A Pennsylvania man claims he suffered memory loss following a head injury during a car wreck. Following the injury he says he has no recollection of the crimes he supposedly committed. Instead, the man says he has “turned his life around” and no longer has criminal tendencies.
The Daily Mail reports that Christian Eshenbaugh was charged with stealing over 2,000 aluminum tire rims from a salvage yard. The rims have an estimated value of over $30,000. However, Eshenbaugh’s lawyer, Stephen Misko, says that his client “can’t recall” the theft as he has suffered memory loss following a head injury during a car crash.
Eshenbaugh suffered traumatic brain injuries when the car he was traveling in smashed into a tree in Pennsylvania in 2013. Eshenbaugh was in the car wreck just a few months after the alleged rim theft spree. The Daily Mail notes that Eshenbaugh spent several weeks in the hospital following the head injury before being transferred out to a rehabilitation facility for recovery. Eshenbaugh’s friend, who was driving the car at the time of the wreck, reportedly died at the scene.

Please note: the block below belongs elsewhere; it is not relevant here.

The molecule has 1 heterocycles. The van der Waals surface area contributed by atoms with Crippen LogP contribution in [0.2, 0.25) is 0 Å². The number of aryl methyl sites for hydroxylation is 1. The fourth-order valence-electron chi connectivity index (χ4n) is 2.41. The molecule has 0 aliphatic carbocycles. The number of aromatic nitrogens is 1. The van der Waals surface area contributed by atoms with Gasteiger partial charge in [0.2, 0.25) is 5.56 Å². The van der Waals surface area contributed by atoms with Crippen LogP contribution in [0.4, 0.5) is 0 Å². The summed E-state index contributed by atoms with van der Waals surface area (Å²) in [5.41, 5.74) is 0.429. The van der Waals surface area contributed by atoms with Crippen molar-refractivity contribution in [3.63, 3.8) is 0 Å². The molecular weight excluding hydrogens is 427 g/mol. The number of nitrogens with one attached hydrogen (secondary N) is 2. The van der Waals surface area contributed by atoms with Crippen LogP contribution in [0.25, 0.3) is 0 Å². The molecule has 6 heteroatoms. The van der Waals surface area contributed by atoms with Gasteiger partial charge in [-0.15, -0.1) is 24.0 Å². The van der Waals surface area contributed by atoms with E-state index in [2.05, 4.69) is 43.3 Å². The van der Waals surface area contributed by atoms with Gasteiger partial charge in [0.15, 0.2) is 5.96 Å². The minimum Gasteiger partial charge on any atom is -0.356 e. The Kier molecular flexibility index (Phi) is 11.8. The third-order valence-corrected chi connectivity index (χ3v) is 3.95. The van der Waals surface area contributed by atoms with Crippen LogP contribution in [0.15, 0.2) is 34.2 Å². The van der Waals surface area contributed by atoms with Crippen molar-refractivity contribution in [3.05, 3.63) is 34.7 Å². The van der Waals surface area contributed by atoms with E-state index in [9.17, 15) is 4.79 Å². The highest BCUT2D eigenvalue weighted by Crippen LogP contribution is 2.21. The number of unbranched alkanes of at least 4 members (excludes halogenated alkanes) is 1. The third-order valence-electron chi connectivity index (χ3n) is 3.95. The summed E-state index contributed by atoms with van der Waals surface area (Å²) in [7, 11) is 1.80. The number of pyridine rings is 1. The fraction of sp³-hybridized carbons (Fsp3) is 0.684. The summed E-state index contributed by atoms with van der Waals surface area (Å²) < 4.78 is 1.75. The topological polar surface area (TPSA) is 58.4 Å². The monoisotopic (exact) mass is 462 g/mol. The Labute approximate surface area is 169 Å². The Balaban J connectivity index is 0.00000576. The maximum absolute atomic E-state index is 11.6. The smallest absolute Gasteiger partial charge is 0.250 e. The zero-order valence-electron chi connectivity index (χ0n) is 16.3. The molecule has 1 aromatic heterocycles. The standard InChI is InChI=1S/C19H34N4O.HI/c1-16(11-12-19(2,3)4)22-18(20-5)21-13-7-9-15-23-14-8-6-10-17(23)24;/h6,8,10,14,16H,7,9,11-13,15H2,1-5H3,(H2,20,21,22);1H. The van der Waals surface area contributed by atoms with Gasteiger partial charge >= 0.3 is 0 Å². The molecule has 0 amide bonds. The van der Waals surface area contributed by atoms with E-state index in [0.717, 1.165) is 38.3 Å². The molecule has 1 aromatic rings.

Following the incident, Eshenbaugh’s lawyer says that his client doesn’t remember his drug problems or theft sprees. In fact, his lawyer claims he has “turned his life around 180 degrees.” However, that did not stop the Butler County Court from going through with their sentencing for the crime that the defendant “can’t recall.”
However, it appears that the judge may have taken the memory loss and turn around in Eshenbaugh’s life into account when determining sentencing. According to the Butler Eagle, Eshenbaugh was sentenced to just one year probation for the 2013 theft of about $30,000 worth of aluminum rims, but will also pay an undetermined about of restitution at a later date.
Eshenbaugh’s lawyer noted that though some of his memories are returning, his “penchant for trouble” is not coming back.
“He is just a completely different person.”
Prior to his injury, Eshenbaugh was facing a number of charges for petty crime related to drug use. However, he only pleaded guilty to charges of disorderly conduct.
What do you think about the memory loss claim by Eshenbaugh’s attorney? Do you think the inability to recall the crime was a ploy for a lighter sentence, or do you believe the defendant when he says he cannot recall the theft spree? Do you think the judge went easier on Eshenbaugh due to his memory loss and head trauma?